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Usb Data Recovery

Data loss is possible in Linux due to hardware failure or an inexperienced user trying out advanced tools like dd or fdisk. Even worse, it’s not uncommon for helpful files to be removed inadvertently during a spring cleaning of a partition or directory. No matter what the outcome is, you shouldn’t lose hope. The PhotoRec programme makes it simple to restore a wide range of file types, including text documents, pictures, songs, archives, and more.

PhotoRec, a software for recovering and restoring partitions, was developed by CGSecurity and provided under the GPL. Both of these programmes can help you retrieve lost data, but they each excel at different tasks. For restoring deleted partitions, Testdisk is your best bet. In the event that you have accidentally deleted or overwritten a partition, or if a partition has become unreadable for any reason, Testdisk can help you recover the partition or at least the data contained within it. If you only want to get your files back from a partition, hard drive, or even a USB drive, then PhotoRec will do the trick. Despite the name, PhotoRec may be used to recover any type of file, even though it was originally developed to exclusively recover images.

PhotoRec is effective because it does not care what kind of filesystem is used to save data on the partition, disc, or USB drive you provide. Instead, it relies on the distinct fingerprints that individual file formats leave behind. Because of this, PhotoRec is compatible with a wide variety of file systems, including FAT, NTFS, ext3, and ext4.

Testdisk, on the other hand, is restricted in the types of filesystems it can read. If PhotoRec’s ability to ostensibly retrieve deleted files from the digital ether has a flaw, it’s that the original filenames are lost in the process. All of the retrieved files will have meaningless alphanumeric names. You should try utilising Testdisk to retrieve your missing data first if this is a deal breaker for you.

Launch a terminal and update your system’s software repositories, then install Testdisk. When we set up, we use an Ubuntu computer.

Use dnf if you’re running Fedora or another RPM-based distribution.

The time has come for you to begin healing.

Getting familiar with how a filesystem deals with deleted files is a prerequisite to utilising PhotoRec. A deleted file does not instantly vanish from existence. In its place, the file system simply marks the file as deleted and frees up the associated storage space. This means that the original file is still present and can be restored using data recovery tools up until the time that space is used by another file.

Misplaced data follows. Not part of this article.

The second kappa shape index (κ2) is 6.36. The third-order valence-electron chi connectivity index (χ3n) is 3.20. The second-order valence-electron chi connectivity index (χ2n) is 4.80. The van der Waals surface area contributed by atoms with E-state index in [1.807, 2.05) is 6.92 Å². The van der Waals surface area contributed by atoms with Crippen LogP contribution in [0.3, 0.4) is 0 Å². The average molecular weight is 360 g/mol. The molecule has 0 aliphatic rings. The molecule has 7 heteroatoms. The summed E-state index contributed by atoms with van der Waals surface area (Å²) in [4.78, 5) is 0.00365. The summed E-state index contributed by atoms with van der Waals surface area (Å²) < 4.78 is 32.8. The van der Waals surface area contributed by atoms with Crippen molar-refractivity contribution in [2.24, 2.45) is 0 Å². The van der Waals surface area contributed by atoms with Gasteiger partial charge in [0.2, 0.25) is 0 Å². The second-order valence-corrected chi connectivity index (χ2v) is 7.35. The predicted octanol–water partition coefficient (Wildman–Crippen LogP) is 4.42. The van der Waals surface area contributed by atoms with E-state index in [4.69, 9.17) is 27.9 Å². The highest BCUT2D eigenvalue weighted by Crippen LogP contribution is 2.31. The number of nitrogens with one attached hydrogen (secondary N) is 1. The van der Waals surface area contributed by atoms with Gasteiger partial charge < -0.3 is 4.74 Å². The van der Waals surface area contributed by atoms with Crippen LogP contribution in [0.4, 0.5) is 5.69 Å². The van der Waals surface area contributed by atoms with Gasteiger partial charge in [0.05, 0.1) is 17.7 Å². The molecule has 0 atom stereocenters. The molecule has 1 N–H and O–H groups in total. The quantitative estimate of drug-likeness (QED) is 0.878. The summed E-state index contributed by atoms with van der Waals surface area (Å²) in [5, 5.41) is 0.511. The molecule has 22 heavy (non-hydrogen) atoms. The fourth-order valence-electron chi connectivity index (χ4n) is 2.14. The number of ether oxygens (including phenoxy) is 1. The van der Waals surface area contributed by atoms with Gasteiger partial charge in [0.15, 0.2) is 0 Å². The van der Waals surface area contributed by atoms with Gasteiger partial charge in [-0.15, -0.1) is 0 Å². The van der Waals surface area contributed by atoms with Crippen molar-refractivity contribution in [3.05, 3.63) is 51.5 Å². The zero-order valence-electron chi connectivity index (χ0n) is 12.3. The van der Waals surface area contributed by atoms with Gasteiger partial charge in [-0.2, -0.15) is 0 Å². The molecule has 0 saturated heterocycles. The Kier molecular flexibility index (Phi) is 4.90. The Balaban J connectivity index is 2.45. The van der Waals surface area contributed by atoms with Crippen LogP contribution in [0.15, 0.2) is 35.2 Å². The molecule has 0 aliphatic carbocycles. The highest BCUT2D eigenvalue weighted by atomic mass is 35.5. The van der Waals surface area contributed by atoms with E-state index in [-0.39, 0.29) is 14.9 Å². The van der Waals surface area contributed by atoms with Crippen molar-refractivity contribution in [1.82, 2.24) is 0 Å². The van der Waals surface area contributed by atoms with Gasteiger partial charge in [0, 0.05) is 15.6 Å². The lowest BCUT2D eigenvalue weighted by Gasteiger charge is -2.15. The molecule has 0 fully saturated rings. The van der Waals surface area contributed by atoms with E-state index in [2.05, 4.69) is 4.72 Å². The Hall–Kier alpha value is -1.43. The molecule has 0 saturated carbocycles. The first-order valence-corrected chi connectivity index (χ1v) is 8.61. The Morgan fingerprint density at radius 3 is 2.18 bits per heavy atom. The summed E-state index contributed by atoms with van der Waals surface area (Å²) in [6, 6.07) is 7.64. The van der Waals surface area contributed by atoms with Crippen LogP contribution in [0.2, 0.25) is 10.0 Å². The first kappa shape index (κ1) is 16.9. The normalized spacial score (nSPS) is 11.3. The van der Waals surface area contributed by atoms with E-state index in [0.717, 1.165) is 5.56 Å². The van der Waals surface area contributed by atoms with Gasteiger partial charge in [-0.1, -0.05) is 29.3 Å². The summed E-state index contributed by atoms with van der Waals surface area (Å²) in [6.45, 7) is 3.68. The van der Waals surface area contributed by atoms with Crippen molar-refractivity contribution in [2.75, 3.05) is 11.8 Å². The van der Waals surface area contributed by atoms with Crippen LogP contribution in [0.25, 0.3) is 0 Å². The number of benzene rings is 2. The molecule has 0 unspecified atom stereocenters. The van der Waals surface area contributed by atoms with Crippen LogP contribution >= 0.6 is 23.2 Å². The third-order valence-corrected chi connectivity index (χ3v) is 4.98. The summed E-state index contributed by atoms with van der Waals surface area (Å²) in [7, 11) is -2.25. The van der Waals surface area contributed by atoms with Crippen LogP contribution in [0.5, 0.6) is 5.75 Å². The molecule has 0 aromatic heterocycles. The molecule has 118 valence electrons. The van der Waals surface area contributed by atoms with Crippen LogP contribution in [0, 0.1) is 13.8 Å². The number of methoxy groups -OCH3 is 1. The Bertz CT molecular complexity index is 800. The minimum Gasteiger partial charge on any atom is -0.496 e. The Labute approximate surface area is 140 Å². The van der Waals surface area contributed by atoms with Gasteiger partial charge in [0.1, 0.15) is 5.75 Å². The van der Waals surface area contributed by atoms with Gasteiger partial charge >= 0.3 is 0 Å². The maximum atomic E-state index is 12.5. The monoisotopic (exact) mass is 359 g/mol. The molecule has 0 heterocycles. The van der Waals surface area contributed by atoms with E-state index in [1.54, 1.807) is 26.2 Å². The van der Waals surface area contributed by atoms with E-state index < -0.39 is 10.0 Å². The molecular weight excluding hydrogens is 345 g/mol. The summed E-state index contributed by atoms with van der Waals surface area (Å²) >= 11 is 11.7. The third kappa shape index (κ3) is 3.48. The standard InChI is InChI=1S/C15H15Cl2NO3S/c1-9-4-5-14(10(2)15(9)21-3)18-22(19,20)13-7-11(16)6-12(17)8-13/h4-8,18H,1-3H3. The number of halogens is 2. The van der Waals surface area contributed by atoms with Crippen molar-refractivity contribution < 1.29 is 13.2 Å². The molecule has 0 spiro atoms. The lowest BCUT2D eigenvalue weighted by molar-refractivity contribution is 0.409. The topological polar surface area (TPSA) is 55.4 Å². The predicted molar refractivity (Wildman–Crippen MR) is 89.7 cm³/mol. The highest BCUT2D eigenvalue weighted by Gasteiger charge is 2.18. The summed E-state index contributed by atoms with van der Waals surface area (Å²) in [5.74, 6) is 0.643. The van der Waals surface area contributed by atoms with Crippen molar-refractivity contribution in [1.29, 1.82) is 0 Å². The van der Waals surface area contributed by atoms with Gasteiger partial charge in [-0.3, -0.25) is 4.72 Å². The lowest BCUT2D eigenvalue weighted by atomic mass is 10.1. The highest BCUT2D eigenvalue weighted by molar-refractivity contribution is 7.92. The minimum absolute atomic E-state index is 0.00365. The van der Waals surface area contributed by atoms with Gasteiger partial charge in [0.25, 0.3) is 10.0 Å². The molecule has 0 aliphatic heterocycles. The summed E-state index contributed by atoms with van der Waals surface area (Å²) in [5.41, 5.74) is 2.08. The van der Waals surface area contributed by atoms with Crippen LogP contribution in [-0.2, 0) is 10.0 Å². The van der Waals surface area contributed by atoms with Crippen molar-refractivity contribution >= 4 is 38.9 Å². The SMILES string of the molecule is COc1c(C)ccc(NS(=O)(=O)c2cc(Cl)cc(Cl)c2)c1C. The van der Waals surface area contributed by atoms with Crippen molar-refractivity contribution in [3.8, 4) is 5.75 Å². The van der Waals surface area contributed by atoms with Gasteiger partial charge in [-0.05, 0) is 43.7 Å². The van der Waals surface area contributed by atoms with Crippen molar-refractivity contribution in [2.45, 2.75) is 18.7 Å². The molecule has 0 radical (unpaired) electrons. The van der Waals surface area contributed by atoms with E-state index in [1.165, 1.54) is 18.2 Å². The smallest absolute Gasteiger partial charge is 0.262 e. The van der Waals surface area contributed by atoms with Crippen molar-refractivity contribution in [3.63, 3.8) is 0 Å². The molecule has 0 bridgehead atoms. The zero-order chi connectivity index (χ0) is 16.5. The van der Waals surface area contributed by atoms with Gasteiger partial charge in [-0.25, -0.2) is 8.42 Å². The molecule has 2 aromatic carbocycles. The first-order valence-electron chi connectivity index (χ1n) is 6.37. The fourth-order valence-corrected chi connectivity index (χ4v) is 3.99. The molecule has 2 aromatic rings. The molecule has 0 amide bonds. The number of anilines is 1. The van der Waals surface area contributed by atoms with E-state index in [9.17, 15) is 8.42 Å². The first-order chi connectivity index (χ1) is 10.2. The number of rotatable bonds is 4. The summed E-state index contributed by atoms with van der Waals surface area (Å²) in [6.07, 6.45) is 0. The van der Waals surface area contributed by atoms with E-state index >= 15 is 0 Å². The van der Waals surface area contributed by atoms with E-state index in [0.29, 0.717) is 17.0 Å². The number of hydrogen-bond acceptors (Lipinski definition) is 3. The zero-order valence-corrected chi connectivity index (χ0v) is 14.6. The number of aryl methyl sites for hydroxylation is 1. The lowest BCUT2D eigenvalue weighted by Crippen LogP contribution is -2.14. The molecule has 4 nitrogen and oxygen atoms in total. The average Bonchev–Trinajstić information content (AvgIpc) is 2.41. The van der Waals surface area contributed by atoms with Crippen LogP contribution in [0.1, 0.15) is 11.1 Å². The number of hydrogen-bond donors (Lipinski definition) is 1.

This is why, if you accidentally delete a crucial file, you should log out of the system as soon as possible to reduce the likelihood that its storage space will be used by something else. While it is true that PhotoRec and Testdisk can recover data from erased partitions, doing so reduces the likelihood of recovering all of the data.

  • 1. Set up a new folder in which PhotoRec’s salvaged data can be kept using the operating system’s native file management tool. This folder must not be located on the same drive as the data you are trying to retrieve.
  • 2. Simply launch PhotoRec in the terminal with sudo privileges.

Photorec $ sudo

The partitions and attached drives/devices are displayed on the initial welcome screen.

3. If you want to recover data from a specific disc, use the up and down arrow keys to highlight it, then select Proceed using the left and right arrow keys, and then hit Enter to begin the recovery process. You can hasten the process by limiting the recovery to look only for certain file categories, such PDFs, images, or music.

File deletion recovery is accomplished by using the right/left arrow keys to highlight the File Opt button and then pressing Enter. If the disc you’ve chosen has multiple partitions, PhotoRec will show you all of them so you can select the one that has the deleted file.

Data Rescue for Linux

4. Make a selection corresponding to the filesystem format of the target drive. In the case of a standard Linux partition, ext2/ext3 should be chosen. Select “Other” if you don’t see what you’re looking for.

Data Rescue for Linux

5. You can use the up and down arrow keys to choose whether you want to search and recover files only from the open space on the drive, or the entire drive.

Data Rescue for Linux

6. Pick a folder to save the restored data in. When you press Enter, folders will appear. When you are ready to begin the recuperation procedure, press C.

Data Rescue for Linux

Understanding the Data that Was Rescued

PhotoRec’s thorough search for files can take quite some time, depending on the size of the partition or device. Within the target directory, PhotoRec generates multiple directories, labelled things like “recup dir.1” and “recup dir.2,” to store the recovered data. All of the restored files will be located in these folders, but PhotoRec does not attempt to classify them in any way (by name or by type).

However, some speedy CLI-fu may be used to sort the restored data.

  • 1. Make folders for various media types and extensions.
  • 2. To transfer files to a designated folder, use the mv command. Here, for instance, we copy all of the.jpeg files into the corresponding.images folder.

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